Schwebel worked tirelessly to build confidence in the court and to position it as a resource for nations at odds. In addition to mediating disputes, the ICJ under Schwebel underscored the importance of conquering barbarism. Bosnia and Herzegovina versus the former Yugoslavia, the explosion of Pan Am Flight 103 over Lockerbie, Scotland, and Chile versus Augusto Pinochet were some of the “crimes against humanity” cases on the docket during Schwebel’s term.

After retiring from the ICJ, Schwebel went to Johns Hopkins as a jurist-in-residence. He also serves as the first president of the Administrative Tribunal of the International Monetary Fund.

I. M. Singer
Honorary Doctor of Science

Not since Newton has there been so much progress toward understanding the laws of nature and the origins of the universe. I. M. Singer has triggered a revolution in modern science by redefining conventional wisdom in mathematics and by forging new connections between mathematics and theoretical physics.

Singer has spent most of his professional career at the Massachusetts Institute of Technology, where he is currently an esteemed Institute Professor. He is perhaps best known for the Index Theorem, which he developed with Michael Atiyah in the 1960s. A veritable landmark in 20th-century mathematics, the Atiyah-Singer Index Theorem gave birth to the field of global analysis, an interdisciplinary approach that unifies important topics in mathematics such as analysis, topology, geometry, and algebra. It also serves as a bridge between mathematics and many areas of science and engineering.

William Julius Wilson
Honorary Doctor of Humane Letters

It often has been observed that racial discrimination is the basis for African-American inner-city communities fraught with poverty and crime. But sociologist William Julius Wilson stunned the nation by claiming that class and economics play a greater role than race in shaping the ghettos of America. First introduced in 1978 in his controversial book, The Declining Significance of Race: Blacks and Changing American Institutions, this postulate has since brought Wilson under critical fire from liberals and conservatives alike. Yet, his commitment to understanding the true roots of urban social ills remains unfazed.

After receiving a Ph.D. in sociology and anthropology from Washington State University, Wilson taught for six years at the University of Massachusetts and spent the next 26 years at the University of Chicago. There, he held the Lucy Flower Chair in Urban Sociology and launched the Center for the Study of Urban Inequality.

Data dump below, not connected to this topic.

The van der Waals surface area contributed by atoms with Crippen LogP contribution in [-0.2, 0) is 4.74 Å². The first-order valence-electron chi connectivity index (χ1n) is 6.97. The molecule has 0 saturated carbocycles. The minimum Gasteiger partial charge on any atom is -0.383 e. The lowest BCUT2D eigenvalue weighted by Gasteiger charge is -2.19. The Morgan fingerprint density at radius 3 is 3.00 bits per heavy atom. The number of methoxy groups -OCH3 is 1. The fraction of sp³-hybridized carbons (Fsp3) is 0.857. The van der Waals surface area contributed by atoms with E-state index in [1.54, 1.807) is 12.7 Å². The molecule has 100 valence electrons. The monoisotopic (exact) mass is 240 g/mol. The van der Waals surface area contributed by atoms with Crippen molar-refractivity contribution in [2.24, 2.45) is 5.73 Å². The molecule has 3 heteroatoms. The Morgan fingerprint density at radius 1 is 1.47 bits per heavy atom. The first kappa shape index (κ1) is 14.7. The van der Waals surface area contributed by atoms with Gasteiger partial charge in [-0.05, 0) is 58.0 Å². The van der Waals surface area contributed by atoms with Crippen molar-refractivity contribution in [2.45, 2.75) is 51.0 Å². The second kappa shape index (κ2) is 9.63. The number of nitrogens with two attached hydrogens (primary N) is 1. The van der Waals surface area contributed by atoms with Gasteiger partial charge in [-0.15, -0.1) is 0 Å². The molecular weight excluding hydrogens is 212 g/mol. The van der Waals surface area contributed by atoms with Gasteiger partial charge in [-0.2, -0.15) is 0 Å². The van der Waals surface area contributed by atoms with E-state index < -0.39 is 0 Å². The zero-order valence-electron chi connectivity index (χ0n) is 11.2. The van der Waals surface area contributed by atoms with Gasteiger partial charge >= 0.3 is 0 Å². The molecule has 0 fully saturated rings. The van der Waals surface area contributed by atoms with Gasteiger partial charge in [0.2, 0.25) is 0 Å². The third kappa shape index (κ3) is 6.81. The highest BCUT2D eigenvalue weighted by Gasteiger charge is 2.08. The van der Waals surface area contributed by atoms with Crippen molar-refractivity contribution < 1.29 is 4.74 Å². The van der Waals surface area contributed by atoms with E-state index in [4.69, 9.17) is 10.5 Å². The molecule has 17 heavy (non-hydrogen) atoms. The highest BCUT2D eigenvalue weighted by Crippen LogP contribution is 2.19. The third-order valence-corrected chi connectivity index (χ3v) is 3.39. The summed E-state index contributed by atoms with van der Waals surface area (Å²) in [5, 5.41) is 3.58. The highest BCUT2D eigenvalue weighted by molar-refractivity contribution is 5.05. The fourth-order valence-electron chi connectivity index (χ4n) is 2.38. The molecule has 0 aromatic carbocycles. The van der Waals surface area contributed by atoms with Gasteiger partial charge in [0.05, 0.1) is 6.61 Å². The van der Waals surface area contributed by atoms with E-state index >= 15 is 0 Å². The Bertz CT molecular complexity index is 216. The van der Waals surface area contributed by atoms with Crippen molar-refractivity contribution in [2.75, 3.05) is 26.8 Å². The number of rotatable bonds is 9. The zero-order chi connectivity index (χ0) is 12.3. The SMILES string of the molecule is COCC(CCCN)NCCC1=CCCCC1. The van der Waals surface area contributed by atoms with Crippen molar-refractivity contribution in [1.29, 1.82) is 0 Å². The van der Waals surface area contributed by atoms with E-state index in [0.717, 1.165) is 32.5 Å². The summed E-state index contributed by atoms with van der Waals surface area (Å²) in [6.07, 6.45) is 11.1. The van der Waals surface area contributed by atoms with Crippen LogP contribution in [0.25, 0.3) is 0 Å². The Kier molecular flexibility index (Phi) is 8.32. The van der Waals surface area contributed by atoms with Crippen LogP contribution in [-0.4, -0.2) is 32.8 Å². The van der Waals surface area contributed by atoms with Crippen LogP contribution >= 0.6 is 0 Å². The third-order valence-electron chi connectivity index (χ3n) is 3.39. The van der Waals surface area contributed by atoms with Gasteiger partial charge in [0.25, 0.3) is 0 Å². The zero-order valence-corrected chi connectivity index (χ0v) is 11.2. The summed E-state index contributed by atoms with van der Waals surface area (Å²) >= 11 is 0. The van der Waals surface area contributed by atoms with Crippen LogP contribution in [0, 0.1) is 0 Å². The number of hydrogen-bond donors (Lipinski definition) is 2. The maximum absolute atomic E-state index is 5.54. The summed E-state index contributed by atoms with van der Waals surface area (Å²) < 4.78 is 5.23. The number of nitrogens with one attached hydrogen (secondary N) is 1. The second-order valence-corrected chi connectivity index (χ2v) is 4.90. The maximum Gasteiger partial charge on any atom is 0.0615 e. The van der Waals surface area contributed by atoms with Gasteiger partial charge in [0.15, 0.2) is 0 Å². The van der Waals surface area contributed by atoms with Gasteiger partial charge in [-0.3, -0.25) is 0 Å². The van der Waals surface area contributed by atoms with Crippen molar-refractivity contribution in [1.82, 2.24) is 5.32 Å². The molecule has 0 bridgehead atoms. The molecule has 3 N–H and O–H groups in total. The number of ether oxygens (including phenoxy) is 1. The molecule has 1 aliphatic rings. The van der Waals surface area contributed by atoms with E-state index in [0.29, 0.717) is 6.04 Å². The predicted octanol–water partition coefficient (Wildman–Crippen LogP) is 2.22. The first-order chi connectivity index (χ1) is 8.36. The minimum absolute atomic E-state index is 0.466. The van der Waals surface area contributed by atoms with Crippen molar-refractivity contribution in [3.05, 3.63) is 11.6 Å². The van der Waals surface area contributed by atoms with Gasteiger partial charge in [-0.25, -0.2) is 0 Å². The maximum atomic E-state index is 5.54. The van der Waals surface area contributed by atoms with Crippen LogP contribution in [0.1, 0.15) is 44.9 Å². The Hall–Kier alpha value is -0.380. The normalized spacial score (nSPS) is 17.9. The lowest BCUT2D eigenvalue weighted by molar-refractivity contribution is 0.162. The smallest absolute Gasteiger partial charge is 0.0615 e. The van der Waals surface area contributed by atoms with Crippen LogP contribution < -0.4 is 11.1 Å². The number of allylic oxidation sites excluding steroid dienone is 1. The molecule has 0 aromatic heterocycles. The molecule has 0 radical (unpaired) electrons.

In 1996, the year Time magazine named him one of the 25 most influential Americans, Wilson joined Harvard University’s renowned John F. Kennedy School of Government as the Malcolm Wiener Professor of Social Policy. In 1998 he received the National Medal of Science and was named the Lewis P. and Linda L. Geyser University Professor, a position that is the highest professional distinction for a Harvard faculty member.

Ernesto Zedillo Ponce de León
Honorary Doctor of Laws

Extraordinary times call for extraordinary leaders, and there’s no better example than former Mexican president Ernesto Zedillo Ponce de León. Campaign director for presidential candidate Luis Donaldo Colosio, Zedillo triumphed over daunting challenges even before taking office. After Colosio was assassinated in 1994, Zedillo became his party’s candidate, winning the presidency by a slim margin that year. During his six-year administration, Zedillo boosted the country’s fledgling economy, fortified relations with the United States, and gave Mexico its final push toward democracy.

Zedillo earned his bachelor’s degree in economics from Instituto Politécnico Nacional while working at the National Army, the Navy Bank, and the President’s Economic Policy Office. He continued his education abroad, ultimately earning his Ph.D. in economics from Yale University. He entered politics after spending ten years as an economist, deputy manager of economic research, and deputy director at Banco de Mexico. He served as secretary of economic programming and the budget from 1988 until 1992 and secretary of education until 1993.

Much like his presidential election, Zedillo’s exit from political office was monumental. Instead of selecting the next PRI presidential candidate, he prompted the party to hold its first presidential primary. Vicente Fox of the opposing National Action Party ended PRI rule, signaling a healthy distribution of power among different parties.

For more information on commencement ceremonies, please call the Commencement Infoline at 305-284-5798, or visit www.miami.edu/commencement2002.